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Nutrition transition in Chile: determinants and consequences

Published online by Cambridge University Press:  22 December 2006

Cecilia Albala*
Institute of Nutrition and Food Technology (INTA), University of Chile, Casilla 138-11, Av. Macul 5540, Santiago, Chile
Fernando Vio
Institute of Nutrition and Food Technology (INTA), University of Chile, Casilla 138-11, Av. Macul 5540, Santiago, Chile
Juliana Kain
Institute of Nutrition and Food Technology (INTA), University of Chile, Casilla 138-11, Av. Macul 5540, Santiago, Chile
Ricardo Uauy
Institute of Nutrition and Food Technology (INTA), University of Chile, Casilla 138-11, Av. Macul 5540, Santiago, Chile
*Corresponding author: Email
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The purpose of this study was to analyse the determinants and consequences of the nutrition transition in Chile and describe the related health promotion policies.

Design and setting: This is a descriptive, population-based study including data on demographic, diet, nutrition and biomedical related variables. Data came from the Food and Agriculture Organization (FAO), the National Institute of Statistics (INE), the Ministries of Planning, Health and Education surveillance systems, and national surveys.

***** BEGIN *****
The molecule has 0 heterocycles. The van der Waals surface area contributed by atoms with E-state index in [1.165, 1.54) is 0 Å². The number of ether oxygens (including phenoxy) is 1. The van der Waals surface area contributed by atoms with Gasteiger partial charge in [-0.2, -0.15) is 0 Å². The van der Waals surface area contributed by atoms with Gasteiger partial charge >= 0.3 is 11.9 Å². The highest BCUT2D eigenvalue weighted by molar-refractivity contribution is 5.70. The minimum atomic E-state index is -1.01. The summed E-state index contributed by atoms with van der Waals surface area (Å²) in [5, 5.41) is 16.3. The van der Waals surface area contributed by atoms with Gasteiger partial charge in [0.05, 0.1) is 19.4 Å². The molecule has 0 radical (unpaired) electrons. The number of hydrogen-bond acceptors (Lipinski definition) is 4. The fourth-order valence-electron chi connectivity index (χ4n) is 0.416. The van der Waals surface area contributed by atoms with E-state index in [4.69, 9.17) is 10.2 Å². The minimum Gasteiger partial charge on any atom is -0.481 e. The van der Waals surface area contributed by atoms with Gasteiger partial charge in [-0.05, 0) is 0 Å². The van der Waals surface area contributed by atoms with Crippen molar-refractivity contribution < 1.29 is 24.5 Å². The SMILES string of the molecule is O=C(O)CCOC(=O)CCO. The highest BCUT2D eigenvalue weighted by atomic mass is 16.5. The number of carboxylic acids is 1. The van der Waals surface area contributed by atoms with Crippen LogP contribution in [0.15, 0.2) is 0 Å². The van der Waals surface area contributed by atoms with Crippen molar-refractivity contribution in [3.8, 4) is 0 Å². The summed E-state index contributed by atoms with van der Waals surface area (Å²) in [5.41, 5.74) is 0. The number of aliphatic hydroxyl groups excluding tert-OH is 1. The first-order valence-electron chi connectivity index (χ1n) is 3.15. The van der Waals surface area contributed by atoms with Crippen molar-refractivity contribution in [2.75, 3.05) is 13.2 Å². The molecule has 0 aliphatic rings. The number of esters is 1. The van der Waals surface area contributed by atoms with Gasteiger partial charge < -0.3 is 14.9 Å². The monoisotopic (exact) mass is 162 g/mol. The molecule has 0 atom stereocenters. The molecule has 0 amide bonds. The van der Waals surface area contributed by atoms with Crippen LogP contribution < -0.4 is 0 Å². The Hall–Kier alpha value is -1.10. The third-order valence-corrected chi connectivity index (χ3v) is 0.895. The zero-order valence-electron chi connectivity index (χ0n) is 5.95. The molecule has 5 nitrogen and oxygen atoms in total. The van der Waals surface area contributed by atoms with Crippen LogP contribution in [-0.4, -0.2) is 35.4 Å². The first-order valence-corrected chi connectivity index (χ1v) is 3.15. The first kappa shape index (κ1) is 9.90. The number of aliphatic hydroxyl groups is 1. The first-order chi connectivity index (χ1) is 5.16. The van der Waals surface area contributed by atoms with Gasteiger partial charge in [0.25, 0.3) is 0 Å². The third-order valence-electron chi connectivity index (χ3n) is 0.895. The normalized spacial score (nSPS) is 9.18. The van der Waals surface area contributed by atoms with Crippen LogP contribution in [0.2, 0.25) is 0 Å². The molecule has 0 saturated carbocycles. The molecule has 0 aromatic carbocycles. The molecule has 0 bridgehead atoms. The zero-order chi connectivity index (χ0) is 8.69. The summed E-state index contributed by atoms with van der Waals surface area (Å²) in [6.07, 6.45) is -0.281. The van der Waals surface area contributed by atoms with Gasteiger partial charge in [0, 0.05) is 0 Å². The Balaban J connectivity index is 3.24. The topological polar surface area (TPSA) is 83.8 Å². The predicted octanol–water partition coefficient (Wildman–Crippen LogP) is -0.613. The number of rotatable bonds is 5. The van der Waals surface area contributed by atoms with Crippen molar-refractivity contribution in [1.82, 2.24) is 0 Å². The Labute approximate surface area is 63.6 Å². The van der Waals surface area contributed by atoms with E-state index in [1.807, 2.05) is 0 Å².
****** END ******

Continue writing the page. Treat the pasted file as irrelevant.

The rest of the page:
As malnutrition decreased during the 1980s, obesity increased rapidly in all age groups. In adults, currently about 25% of women are obese (body mass index > 30 kgm−2); particularly those from low socio-economic levels. Among pre-schoolers, obesity is now 10% while in 6-year-old children it is 17.5% (weight/height greater than two standard deviations (>2SD) of the World Health Organization reference). Nutritional risk factors are prevalent, diet is changing to a ‘Western diet’ with an increasing fat consumption, and sedentarianism is constant in all groups. High blood pressure (>140/90) is greater than 10% in adults. Diabetes is increasing in urban areas, including in the indigenous population, and more than 40% of adults have a cholesterol level of more than 200mgml−1.


Promotion of healthy lifestyles is the main strategy to cope with this situation, particularly changing behaviour in food habits, physical activity and psychosocial factors. Changes in lifestyles will not only allow the prolonged life expectancy to be of better quality, but also will favour a decrease in the morbidity and mortality from chronic diseases, mainly cardiovascular diseases.

Research Article
Copyright © CABI Publishing 2002


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